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Invest wisely by keeping it trendy

Teo Huan Zi
Teo Huan Zi • 5 min read
Invest wisely by keeping it trendy
One way to outperform the market is to identify sectors likely to be the main growth drivers of the economy. One such example is the IT sector that gained 49.45% in 2019 despite S&P500 gaining just 28.88%.
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SINGAPORE (Mar 20): Investment refers to anything which generates returns. We usually view investments as higher returns investment asset classes such as mutual funds, Exchange Traded Funds (ETFs), stocks, real estate and bonds. Even when a savings account generates a meagre 0.05% interest per annum, it is still considered a form of investment.

There are many reasons why people invest. One common reason is to fight inflation.

In 2019, Singapore saw an increase of 0.6% in Consumer Price Index (CPI) — a measure of inflation — and 1.0% in core inflation. Hence, if your investment is earning a lower return than inflation, the actual value of money you have is decreasing.

Another reason for investment is to plan for retirement. Although Singapore has the Central Provident Fund which allows Singaporeans to get payouts on a monthly basis after they reach retirement age, many might find their CPF funds insufficient to maintain their current lifestyle or desired lifestyle after working hard for many years.

Thus, investment in this instance seeks to grow funds and provide an additional stream of income such as dividend payouts to replace one’s salary in the event when work stops.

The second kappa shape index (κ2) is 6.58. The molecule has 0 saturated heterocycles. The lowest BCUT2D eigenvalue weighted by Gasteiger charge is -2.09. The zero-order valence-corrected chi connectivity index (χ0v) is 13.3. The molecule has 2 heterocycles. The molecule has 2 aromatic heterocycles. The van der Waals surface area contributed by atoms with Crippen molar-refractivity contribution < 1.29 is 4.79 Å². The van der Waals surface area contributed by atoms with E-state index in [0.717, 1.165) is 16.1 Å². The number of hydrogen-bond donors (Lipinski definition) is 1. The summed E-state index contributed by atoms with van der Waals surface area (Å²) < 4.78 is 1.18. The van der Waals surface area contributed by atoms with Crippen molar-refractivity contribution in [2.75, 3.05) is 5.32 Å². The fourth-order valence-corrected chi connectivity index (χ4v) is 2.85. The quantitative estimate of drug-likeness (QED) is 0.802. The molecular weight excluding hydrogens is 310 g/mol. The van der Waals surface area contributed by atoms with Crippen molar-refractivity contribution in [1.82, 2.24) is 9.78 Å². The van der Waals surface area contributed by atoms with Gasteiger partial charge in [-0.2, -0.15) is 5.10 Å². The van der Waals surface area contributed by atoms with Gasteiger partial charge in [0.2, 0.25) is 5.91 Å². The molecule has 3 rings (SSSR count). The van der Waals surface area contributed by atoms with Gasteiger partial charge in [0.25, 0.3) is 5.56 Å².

Why Invest in trends?

If understanding the reasons to start investing is the first step, the next is knowing what to invest in. After all, investing could lead to losses too. This article will focus on equities where you invest through common stock or ETFs.

One way to outperform the market is to identify sectors likely to be the main growth drivers of the economy. One such example is the IT sector that gained 49.45% in 2019 despite S&P500 gaining just 28.88%.

Looking ahead, the drivers of the economy could be trends such as cloud computing, IoT and AI with increasing computing power and data.

Identifying some of the trends are easy with numerous coverage in articles and news reports.

Technological breakthrough

One key trend is the technological breakthrough experienced globally. The technological sector includes businesses such as manufacturers for computing hardware, software or electronics, and technological service industry such as companies providing IT analytics and data processing.

The famous FAANG stocks, for example, is made up of Facebook, Apple, Amazon, Netflix and Alphabet (previously known as Google) along with Microsoft that made up for more than 25% of the total returns of the S&P500 from 2017 to 2019. The top five components in S&P500 also constitute more than 16% of the index at end 2019.